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The US treasury secretary said the country will hit its debt ceiling this week. Janet Yellen anticipated taking “extraordinary” measures to keep the US from defaulting on its debts while waiting for Congress to raise the debt ceiling.
A tax of up to 5% on the world’s ultra rich could lift 2 billion people out of poverty. The annual Oxfam report released at the start of the World Economic Forum (see more below) put a spotlight on inequality.
Twitter won a ruling barring some laid off employees from joining a class action lawsuit. If they have accepted severance deals, they will have to go through private arbitration.
Someone won the $1.35 billion Mega Millions jackpot. The winning ticket was sold at a petrol station in Maine near the border with New Hampshire.
Protesters in Peru planned a major demonstration. The protest would defy a state of emergency introduced to Lima and other regions following post-election violence.
Italy’s most wanted man has been arrested in Sicily. Mafia boss Matteo Messina Denaro, who is responsible for the 1992 murders of prosecutors Giovanni Falcone and Paolo Borsellino, has spent three decades on the run.
What to watch for
The 2023 meeting of the World Economic Forum gets underway today, under a fresh coat of snow in the Swiss Alps. This year’s theme: Cooperation in a Fragmented World. That might sound boring, but with literally hundreds of panels on the formal agenda, and an equally heavy itinerary of breakfasts and cocktail receptions at the corporate outposts lining the promenade through Davos, there’s a lot to hold the interest of the more than 2,650 registered attendees.
Do not expect many solutions to come out of sessions on managing debt, inflation, climate change, and the rise of artificial intelligence. The annual Davos gathering gets grief about that, but that’s not why it exists. The reason WEF chairman Klaus Schwab is able to lure big names in business, policy, and academia to this quaint, expensive village three hours from Zurich is that they’re all engaging in discussions, sourcing ideas, and nurturing relationships. If that happens over a glass of champagne or at a lunch featuring will.i.am, so be it.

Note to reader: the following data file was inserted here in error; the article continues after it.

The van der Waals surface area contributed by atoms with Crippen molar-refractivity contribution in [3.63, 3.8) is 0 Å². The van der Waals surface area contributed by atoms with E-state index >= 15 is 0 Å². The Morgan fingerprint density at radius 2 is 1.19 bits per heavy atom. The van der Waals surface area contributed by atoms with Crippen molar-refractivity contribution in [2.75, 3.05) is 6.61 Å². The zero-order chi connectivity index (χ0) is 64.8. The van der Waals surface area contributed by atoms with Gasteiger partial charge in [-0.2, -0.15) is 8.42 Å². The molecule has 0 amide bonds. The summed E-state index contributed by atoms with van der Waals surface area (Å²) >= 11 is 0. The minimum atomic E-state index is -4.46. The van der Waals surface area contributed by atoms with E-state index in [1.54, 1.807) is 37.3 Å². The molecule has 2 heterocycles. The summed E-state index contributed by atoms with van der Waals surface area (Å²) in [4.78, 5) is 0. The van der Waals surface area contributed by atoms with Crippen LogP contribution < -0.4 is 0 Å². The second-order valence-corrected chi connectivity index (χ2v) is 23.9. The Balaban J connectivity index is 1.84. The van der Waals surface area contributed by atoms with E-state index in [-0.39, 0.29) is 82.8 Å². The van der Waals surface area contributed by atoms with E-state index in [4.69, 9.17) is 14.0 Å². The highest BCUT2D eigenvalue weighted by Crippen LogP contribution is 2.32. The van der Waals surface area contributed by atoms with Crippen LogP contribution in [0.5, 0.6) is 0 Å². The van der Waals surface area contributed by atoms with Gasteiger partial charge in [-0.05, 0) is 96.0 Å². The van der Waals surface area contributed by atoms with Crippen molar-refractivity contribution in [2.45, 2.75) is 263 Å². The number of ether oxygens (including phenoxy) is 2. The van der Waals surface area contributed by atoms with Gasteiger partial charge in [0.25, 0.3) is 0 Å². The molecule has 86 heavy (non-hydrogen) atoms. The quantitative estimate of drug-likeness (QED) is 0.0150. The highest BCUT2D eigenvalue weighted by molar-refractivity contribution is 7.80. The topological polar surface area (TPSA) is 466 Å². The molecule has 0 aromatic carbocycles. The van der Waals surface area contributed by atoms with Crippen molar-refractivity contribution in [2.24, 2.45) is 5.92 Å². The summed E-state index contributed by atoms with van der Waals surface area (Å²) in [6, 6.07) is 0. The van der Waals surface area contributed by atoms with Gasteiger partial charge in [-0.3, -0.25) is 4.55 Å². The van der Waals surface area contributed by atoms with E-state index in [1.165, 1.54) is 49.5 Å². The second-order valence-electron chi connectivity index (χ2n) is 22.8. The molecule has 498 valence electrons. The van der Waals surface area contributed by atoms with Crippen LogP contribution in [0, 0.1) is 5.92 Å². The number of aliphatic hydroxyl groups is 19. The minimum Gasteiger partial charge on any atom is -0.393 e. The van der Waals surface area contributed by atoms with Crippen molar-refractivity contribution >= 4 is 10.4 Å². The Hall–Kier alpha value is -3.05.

Quartz has (snow) boots on the ground all week. Follow our Davos dispatches from Quartz executive editor Heather Landy and global news editor Samanth Subramanian by signing up for our Need to Know: Davos newsletter.
Dolce & Gabbana is seeking forgiveness
Chinese consumers canceled Dolce & Gabbana in 2018 after a marketing campaign gone wrong, and the Italian fashion house has yet to be forgiven. That hasn’t stopped the brand from trying to mend its tattered reputation.
Recently, the brand dressed Chinese American actor Li Jun Li, a star in Damien Chazelle’s Babylon, for the 80th Golden Globe Awards, and contributed to the wardrobe for Netflix’s Bling Empire, a show about rich Asian Americans.
But it’s going to take more than a red carpet look to get back in China’s good books, and attempts to rehabilitate its image from overseas is not likely to translate to China. That said, another recent D&G campaign acknowledging the upcoming Lunar New Year might be more on the right track. Given the brand’s track record of PR missteps and redemption, persistence could pay off.
Who will help Uganda build its railway?
After an eight-year delay, Uganda called off talks with China to build a 273-kilometer (170-mile) railway from its border with Kenya to its capital in Kampala.
A lack of $2.3 billion for the project was a huge sticking point. China was seemingly hesitant to provide the financing, given previous debt defaults by African countries like Zambia and Ghana. But the east African nation hopes it will find a new friend from the north.
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Our best wishes for a productive day. Send any news, comments, wen skoob, and preserved petunias to firstname.lastname@example.org. Reader support makes Quartz available to all—become a member. Today’s Daily Brief was brought to you by Heather Landy, Tiffany Ap, Sofia Lotto Persio, Julia Malleck, and Morgan Haefner.